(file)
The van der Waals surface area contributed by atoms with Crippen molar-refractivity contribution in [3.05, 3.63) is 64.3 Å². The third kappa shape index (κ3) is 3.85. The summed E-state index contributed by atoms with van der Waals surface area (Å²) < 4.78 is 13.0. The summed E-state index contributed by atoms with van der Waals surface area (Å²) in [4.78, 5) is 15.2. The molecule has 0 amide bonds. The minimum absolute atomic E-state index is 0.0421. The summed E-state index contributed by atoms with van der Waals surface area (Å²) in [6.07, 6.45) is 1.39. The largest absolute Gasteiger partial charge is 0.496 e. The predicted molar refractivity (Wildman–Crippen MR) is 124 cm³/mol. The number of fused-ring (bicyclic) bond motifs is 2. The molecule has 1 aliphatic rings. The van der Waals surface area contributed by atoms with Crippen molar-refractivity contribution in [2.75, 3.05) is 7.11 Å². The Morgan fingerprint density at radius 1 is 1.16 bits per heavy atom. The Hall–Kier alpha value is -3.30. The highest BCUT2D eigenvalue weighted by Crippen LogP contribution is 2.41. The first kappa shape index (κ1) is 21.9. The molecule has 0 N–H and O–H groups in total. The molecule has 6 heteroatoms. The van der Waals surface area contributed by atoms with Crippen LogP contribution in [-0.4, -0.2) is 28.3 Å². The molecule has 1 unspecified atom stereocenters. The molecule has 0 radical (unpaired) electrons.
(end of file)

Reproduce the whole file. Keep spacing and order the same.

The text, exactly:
The van der Waals surface area contributed by atoms with Crippen molar-refractivity contribution in [3.05, 3.63) is 64.3 Å². The third kappa shape index (κ3) is 3.85. The summed E-state index contributed by atoms with van der Waals surface area (Å²) < 4.78 is 13.0. The summed E-state index contributed by atoms with van der Waals surface area (Å²) in [4.78, 5) is 15.2. The molecule has 0 amide bonds. The minimum absolute atomic E-state index is 0.0421. The summed E-state index contributed by atoms with van der Waals surface area (Å²) in [6.07, 6.45) is 1.39. The largest absolute Gasteiger partial charge is 0.496 e. The predicted molar refractivity (Wildman–Crippen MR) is 124 cm³/mol. The number of fused-ring (bicyclic) bond motifs is 2. The molecule has 1 aliphatic rings. The van der Waals surface area contributed by atoms with Crippen molar-refractivity contribution in [2.75, 3.05) is 7.11 Å². The Morgan fingerprint density at radius 1 is 1.16 bits per heavy atom. The Hall–Kier alpha value is -3.30. The highest BCUT2D eigenvalue weighted by Crippen LogP contribution is 2.41. The first kappa shape index (κ1) is 21.9. The molecule has 0 N–H and O–H groups in total. The molecule has 6 heteroatoms. The van der Waals surface area contributed by atoms with Crippen LogP contribution in [-0.4, -0.2) is 28.3 Å². The molecule has 1 unspecified atom stereocenters. The molecule has 0 radical (unpaired) electrons.